However, it is the owners and handlers that have to determine whether the ad is promoting the dog or attempting to influence or manipulate judges. Competent judges of integrity and honour will not be unduly influenced by this advertising spin and will not put up or beat those heavily advertised dogs by prejudging based on the promotions. I believe that advertising has a useful purpose, particularly in those countries where breeders may not actually see or know every dog being shown. Unlike the UK where the majority of same exhibitors are seen at every championship show, advertising makes it possible for a breeder on the East Coast of the US to be aware of and see a dog from the West Coast that may be of value to their breeding program. I am not naïve enough, though, to purport that advertising has not evolved to be part and parcel of win and campaign strategies for all the wrong reasons.
What causes judges to succumb to face judging? Those judges who are not thoroughly familiar with the breed, its purpose and standard will settle on the familiar face, sometimes mistakenly trusting that the professional or well-known face will be a safe placement. There are also those who enjoy seeing their faces in the various dog publications, believing that they are as vital a component as the dog, losing sight of the main premise of dog shows – it should be about the dog and not the handler, judge or show.
Another group believes that the more they are seen in the advertisements, the more popular they will seem and the more judging assignments they will reap. Other judges may be lacking in self-confidence and believe that, particularly if time is pressing, that placing a well-known exhibitor at the front of the line is less likely to cause controversy. There are also those individuals who succumb to manipulation and the intimidating presence of some exhibitors, lacking the intestinal fortitude to put up lesser-known or unknown dogs.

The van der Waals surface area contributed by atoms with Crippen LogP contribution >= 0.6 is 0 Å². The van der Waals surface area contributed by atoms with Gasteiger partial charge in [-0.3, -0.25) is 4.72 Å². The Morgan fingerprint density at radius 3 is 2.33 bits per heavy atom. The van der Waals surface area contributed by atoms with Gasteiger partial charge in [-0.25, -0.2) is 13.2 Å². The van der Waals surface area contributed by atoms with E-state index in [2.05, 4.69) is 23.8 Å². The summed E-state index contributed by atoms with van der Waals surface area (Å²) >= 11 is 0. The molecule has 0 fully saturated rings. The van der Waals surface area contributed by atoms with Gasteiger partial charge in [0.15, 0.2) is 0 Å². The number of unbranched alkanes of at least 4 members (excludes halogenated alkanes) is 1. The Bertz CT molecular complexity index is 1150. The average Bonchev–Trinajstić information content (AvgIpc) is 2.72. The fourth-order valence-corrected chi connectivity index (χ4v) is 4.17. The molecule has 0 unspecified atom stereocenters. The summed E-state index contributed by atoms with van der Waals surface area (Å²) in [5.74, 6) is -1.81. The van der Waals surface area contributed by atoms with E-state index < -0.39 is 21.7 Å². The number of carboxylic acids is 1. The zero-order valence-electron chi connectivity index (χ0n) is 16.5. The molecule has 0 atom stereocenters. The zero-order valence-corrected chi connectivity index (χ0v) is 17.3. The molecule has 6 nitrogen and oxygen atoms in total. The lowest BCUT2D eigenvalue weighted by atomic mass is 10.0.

One of AKC’s most famous shows, Westminster Kennel Club, sequesters the Best in Show judge prior to entering the ring, thereby reducing any hint of impropriety since the judge has not mingled with the exhibitors or watched any of the previous judging at that show. Although Crufts does not sequester its Best in Show judge, many exhibitors believe that the judge cannot possibly consider the dogs in the Best in Show line-up with no prejudgement after having watched various breed and group judging over the four days.
Certainly judges should strive to dispel any hint of perceived impropriety seen by the exhibitors, particularly in such a prestigious show as Crufts which is billed as the ‘largest dog show in the world.’ While this is not practical for most shows, there are those judges who maintain a highly professional manner by restricting conversations before and during judging. One of the downsides to this approach however, is that judges may develop paranoia about even basic discourse and refuse to impart valuable knowledge to those exhibitors willing and desiring to be educated.